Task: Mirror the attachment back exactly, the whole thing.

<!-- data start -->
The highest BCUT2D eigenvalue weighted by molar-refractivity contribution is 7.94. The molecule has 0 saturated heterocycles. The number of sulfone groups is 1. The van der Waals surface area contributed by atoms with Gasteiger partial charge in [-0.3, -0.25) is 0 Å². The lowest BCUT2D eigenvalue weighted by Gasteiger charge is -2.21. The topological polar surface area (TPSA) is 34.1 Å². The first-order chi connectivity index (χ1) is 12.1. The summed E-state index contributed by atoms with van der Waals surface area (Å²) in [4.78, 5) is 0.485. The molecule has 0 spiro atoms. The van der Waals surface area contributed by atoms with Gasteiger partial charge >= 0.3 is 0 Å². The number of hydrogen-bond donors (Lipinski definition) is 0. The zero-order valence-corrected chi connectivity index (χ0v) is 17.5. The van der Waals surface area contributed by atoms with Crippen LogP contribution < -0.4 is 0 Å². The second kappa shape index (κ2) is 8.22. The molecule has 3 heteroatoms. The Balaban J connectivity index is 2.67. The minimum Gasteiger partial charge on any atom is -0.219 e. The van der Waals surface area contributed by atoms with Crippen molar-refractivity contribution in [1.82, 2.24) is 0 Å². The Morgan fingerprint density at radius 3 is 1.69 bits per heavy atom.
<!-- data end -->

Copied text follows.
The highest BCUT2D eigenvalue weighted by molar-refractivity contribution is 7.94. The molecule has 0 saturated heterocycles. The number of sulfone groups is 1. The van der Waals surface area contributed by atoms with Gasteiger partial charge in [-0.3, -0.25) is 0 Å². The lowest BCUT2D eigenvalue weighted by Gasteiger charge is -2.21. The topological polar surface area (TPSA) is 34.1 Å². The first-order chi connectivity index (χ1) is 12.1. The summed E-state index contributed by atoms with van der Waals surface area (Å²) in [4.78, 5) is 0.485. The molecule has 0 spiro atoms. The van der Waals surface area contributed by atoms with Gasteiger partial charge >= 0.3 is 0 Å². The number of hydrogen-bond donors (Lipinski definition) is 0. The zero-order valence-corrected chi connectivity index (χ0v) is 17.5. The van der Waals surface area contributed by atoms with Crippen LogP contribution < -0.4 is 0 Å². The second kappa shape index (κ2) is 8.22. The molecule has 3 heteroatoms. The Balaban J connectivity index is 2.67. The minimum Gasteiger partial charge on any atom is -0.219 e. The van der Waals surface area contributed by atoms with Crippen molar-refractivity contribution in [1.82, 2.24) is 0 Å². The Morgan fingerprint density at radius 3 is 1.69 bits per heavy atom.